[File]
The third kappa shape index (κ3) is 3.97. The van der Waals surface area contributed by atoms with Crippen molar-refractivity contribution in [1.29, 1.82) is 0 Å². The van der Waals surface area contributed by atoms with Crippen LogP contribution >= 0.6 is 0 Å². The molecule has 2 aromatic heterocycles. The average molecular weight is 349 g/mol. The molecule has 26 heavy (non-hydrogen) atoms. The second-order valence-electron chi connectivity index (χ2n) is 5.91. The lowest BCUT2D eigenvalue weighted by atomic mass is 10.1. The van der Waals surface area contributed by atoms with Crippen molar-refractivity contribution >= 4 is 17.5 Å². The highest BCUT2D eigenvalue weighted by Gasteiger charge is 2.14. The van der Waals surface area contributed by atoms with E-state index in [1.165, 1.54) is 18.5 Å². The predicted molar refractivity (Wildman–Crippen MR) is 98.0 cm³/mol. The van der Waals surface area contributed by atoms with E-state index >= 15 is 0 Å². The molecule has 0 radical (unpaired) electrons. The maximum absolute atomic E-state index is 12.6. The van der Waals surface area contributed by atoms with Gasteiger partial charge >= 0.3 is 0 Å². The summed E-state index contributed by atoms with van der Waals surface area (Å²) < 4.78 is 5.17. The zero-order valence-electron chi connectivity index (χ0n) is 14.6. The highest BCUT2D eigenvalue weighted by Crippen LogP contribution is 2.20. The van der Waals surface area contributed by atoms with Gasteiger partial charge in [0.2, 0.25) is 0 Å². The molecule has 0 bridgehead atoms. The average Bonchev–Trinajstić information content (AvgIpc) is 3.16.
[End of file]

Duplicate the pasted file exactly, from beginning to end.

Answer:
The third kappa shape index (κ3) is 3.97. The van der Waals surface area contributed by atoms with Crippen molar-refractivity contribution in [1.29, 1.82) is 0 Å². The van der Waals surface area contributed by atoms with Crippen LogP contribution >= 0.6 is 0 Å². The molecule has 2 aromatic heterocycles. The average molecular weight is 349 g/mol. The molecule has 26 heavy (non-hydrogen) atoms. The second-order valence-electron chi connectivity index (χ2n) is 5.91. The lowest BCUT2D eigenvalue weighted by atomic mass is 10.1. The van der Waals surface area contributed by atoms with Crippen molar-refractivity contribution >= 4 is 17.5 Å². The highest BCUT2D eigenvalue weighted by Gasteiger charge is 2.14. The van der Waals surface area contributed by atoms with E-state index in [1.165, 1.54) is 18.5 Å². The predicted molar refractivity (Wildman–Crippen MR) is 98.0 cm³/mol. The van der Waals surface area contributed by atoms with E-state index >= 15 is 0 Å². The molecule has 0 radical (unpaired) electrons. The maximum absolute atomic E-state index is 12.6. The van der Waals surface area contributed by atoms with Gasteiger partial charge >= 0.3 is 0 Å². The summed E-state index contributed by atoms with van der Waals surface area (Å²) < 4.78 is 5.17. The zero-order valence-electron chi connectivity index (χ0n) is 14.6. The highest BCUT2D eigenvalue weighted by Crippen LogP contribution is 2.20. The van der Waals surface area contributed by atoms with Gasteiger partial charge in [0.2, 0.25) is 0 Å². The molecule has 0 bridgehead atoms. The average Bonchev–Trinajstić information content (AvgIpc) is 3.16.